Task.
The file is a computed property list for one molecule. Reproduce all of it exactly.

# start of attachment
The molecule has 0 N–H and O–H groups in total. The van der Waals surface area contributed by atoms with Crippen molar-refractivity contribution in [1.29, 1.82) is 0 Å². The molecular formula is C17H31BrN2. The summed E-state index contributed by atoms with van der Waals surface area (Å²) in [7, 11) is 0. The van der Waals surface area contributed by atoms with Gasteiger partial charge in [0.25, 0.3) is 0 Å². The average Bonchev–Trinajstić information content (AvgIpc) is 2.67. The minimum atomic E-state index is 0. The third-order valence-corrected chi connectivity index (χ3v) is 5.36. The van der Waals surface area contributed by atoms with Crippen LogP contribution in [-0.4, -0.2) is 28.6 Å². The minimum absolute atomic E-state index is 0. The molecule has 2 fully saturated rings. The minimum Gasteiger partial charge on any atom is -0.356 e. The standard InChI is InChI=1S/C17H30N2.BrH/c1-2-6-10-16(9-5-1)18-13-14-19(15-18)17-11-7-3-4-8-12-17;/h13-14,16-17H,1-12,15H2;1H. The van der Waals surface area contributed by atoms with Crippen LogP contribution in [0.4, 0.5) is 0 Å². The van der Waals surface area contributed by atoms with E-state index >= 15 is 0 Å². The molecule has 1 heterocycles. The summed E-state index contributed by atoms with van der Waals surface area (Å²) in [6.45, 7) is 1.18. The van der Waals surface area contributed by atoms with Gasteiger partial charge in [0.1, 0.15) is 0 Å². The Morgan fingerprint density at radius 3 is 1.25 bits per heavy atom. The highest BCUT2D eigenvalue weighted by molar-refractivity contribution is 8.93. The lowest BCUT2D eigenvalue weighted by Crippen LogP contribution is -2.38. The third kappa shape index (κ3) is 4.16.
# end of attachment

The molecule has 0 N–H and O–H groups in total. The van der Waals surface area contributed by atoms with Crippen molar-refractivity contribution in [1.29, 1.82) is 0 Å². The molecular formula is C17H31BrN2. The summed E-state index contributed by atoms with van der Waals surface area (Å²) in [7, 11) is 0. The van der Waals surface area contributed by atoms with Gasteiger partial charge in [0.25, 0.3) is 0 Å². The average Bonchev–Trinajstić information content (AvgIpc) is 2.67. The minimum atomic E-state index is 0. The third-order valence-corrected chi connectivity index (χ3v) is 5.36. The van der Waals surface area contributed by atoms with Crippen LogP contribution in [-0.4, -0.2) is 28.6 Å². The minimum absolute atomic E-state index is 0. The molecule has 2 fully saturated rings. The minimum Gasteiger partial charge on any atom is -0.356 e. The standard InChI is InChI=1S/C17H30N2.BrH/c1-2-6-10-16(9-5-1)18-13-14-19(15-18)17-11-7-3-4-8-12-17;/h13-14,16-17H,1-12,15H2;1H. The van der Waals surface area contributed by atoms with Crippen LogP contribution in [0.4, 0.5) is 0 Å². The van der Waals surface area contributed by atoms with E-state index >= 15 is 0 Å². The molecule has 1 heterocycles. The summed E-state index contributed by atoms with van der Waals surface area (Å²) in [6.45, 7) is 1.18. The van der Waals surface area contributed by atoms with Gasteiger partial charge in [0.1, 0.15) is 0 Å². The Morgan fingerprint density at radius 3 is 1.25 bits per heavy atom. The highest BCUT2D eigenvalue weighted by molar-refractivity contribution is 8.93. The lowest BCUT2D eigenvalue weighted by Crippen LogP contribution is -2.38. The third kappa shape index (κ3) is 4.16.